‘The appointment of a multiplicity of officials at local and national levels exacerbated the problem, so it hardly surprising that before long some […]began to voice criticisms of a ravenous bureaucracy which devoured a major proportion of available resources.’
Any guesses for the context and date of the quote above? How’s about hazarding a guess at the Croke Park Agreement and Irish public service wages being the topic under discussion and Ireland of 2012 the time? Seems reasonable and relevant?
Actually the words do relate to Ireland and a new government trying to manage an unprecedented crisis in a world gone slightly mad.
But the year was 1642. An uneasy coalition was trying to steer Ireland through political turmoil and a plethora of demands and threats from outside parties. Familiar enough ground in spite of the four hundred year gap.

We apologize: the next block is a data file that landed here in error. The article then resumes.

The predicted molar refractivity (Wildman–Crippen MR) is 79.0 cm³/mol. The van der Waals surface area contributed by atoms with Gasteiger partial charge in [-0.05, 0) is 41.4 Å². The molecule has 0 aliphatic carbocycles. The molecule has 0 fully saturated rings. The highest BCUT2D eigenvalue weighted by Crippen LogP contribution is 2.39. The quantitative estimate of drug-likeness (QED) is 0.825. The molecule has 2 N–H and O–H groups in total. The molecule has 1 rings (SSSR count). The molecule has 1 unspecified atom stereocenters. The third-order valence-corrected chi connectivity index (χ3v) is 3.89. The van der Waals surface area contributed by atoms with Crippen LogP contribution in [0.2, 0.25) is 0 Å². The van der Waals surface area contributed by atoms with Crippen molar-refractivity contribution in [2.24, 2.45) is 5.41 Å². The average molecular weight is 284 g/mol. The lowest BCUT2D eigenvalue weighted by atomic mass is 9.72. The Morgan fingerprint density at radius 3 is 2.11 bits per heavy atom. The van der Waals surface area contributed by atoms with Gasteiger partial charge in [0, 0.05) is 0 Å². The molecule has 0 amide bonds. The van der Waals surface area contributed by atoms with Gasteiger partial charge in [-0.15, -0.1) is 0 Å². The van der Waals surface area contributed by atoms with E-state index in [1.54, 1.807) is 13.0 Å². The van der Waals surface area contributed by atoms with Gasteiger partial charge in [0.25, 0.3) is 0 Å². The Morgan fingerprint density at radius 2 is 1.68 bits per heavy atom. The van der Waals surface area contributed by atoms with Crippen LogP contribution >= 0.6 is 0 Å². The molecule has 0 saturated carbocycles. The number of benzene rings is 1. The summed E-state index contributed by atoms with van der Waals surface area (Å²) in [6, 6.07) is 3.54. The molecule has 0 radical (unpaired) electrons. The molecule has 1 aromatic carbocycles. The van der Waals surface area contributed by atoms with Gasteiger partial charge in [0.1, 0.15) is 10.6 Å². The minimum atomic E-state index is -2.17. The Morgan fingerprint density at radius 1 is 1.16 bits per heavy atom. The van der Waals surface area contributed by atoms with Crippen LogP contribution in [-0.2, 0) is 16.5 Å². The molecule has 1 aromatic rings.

Reassuring to see some things don’t change very much at all – despite the upheaval and catastrophic conditions generous rates of pay (for some at least) were deemed vital then and are deemed vital now.
The 1640s policy ended with the arrival of Oliver Cromwell. Here’s hoping the latter day strategy has a happier conclusion.
[The quote is from Micheal O Siochru’s excellent Confederate Ireland 1642-1649 – a political and constitutional analysis (Dublin, 1999), p. 54.]